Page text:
Ellie Kemper: The actress from ‘The Office’ talks about landing serious roles and donating to Wash. U.
Student Life: This film is a big change from a 30-minute sitcom format. What did you hope to gain from the role?
Ellie Kemper: I was excited to work with Sofia. I met her through my agent at a restaurant one day, and we chatted. I kept thinking, “God, she’s so cool.” So when I was told I had received the role, I couldn’t wait to begin shooting.
SL: How was it to work so closely with some of Hollywood’s more well-known directors, producers and actors?
EK: Inspiring and exhilarating. I was surprised by how professional they were. I have heard nightmare stories about Hollywood arrogance, but there were no big egos or diva behavior on set. In my experience, the best actors are humble about their success.
SL: What was the greatest challenge for you in your role as Claire?
EK: Staying cool in front of Sofia. I look up to her and the scene was so improvised; I thought I might lose my timing or say something too crazy for the scene. In the end everything worked out okay…I think.
SL: There are a lot of similarities between “Somewhere” and “Lost in Translation.” They both involve a girl, father figure, swanky hotel, etc. Did you like “Lost in Translation”?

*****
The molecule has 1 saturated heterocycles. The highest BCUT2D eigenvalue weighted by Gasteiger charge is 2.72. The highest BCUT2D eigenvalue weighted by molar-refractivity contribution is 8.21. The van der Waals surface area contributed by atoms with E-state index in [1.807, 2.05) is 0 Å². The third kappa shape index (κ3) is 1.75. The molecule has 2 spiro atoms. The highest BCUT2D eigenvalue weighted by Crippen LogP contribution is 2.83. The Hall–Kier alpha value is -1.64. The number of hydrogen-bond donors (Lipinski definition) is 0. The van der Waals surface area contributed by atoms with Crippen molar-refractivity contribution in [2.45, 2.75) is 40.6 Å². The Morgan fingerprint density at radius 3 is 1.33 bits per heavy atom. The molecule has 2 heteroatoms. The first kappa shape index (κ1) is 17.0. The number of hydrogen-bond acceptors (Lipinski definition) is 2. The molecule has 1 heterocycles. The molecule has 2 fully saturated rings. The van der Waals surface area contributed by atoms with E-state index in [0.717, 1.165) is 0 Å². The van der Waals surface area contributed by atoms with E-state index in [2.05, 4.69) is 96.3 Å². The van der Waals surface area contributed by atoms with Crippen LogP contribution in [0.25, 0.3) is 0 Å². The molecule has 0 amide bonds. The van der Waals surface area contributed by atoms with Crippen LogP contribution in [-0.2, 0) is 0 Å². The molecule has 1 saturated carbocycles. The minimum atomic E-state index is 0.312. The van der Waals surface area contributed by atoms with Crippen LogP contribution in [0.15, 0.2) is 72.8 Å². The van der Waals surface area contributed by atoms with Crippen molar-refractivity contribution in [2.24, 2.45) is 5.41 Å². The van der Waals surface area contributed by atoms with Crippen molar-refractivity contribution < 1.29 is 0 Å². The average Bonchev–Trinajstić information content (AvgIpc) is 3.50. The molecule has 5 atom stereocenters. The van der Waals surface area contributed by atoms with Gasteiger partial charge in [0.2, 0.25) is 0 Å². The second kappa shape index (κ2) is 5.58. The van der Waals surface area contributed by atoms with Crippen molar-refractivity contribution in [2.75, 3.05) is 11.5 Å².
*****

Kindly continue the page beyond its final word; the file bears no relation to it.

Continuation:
EK: I loved “Lost in Translation,” Bill Murray at his best. Sofia has this style where scenes, like the opening scene of “Somewhere,” go a little longer than expected.
SL: Like Sofia is giving you time to ponder?
EK: Exactly. “Somewhere” doesn’t demand to be seen like most movies; it lingers there until you notice.
SL: As a comedian, do you have a funny anecdote from the “Somewhere” set?
EK: As I recall, nothing too funny happened. The entire experience was very civil. Call time for actors is usually 5 a.m., but for “Somewhere” it was 8 a.m. We only worked for four hours then had lunch. I remember thinking that it was all very European, like we were making a film in Italy.
SL: What would you say has driven your transition from improv to Hollywood?
EK: The more serious roles pay money. Back when I performed improv in New York, I was responsible for all aspects of production, but improv doesn’t pay the bills.
SL: Where do you see yourself in five years?
EK: Taking on more non-comedic parts. My dream is to star in a Woody Allen film. I really hope he reads this.
SL: Woody is a huge Student Life fan, but his movies don’t offer many non-comedic roles…
EK: Some of his newer work does! Have you seen “Match Point”?
SL: I’ll put it in the Netflix queue.
EK: Well, I think I would take any part offered to me by Woody Allen. I also want to be a talk show host. Getting paid to chitchat with interesting people is my dream job.
SL: What’s it like to be a St. Louis native living in California? Do you miss it here?
EK: Seventy degrees and sunshine in January is great, don’t get me wrong, but coming from St. Louis makes it seem kind of eerie here. It’s like this isn’t the winter that I know. I enjoy the sun, but California weather disturbs me.
SL: Any chance you might sort of forget that you went to Princeton and be driven to continue the Kemper family tradition? You know, maybe donate some of your salary toward another building on Wash. U.’s campus?
EK: No way.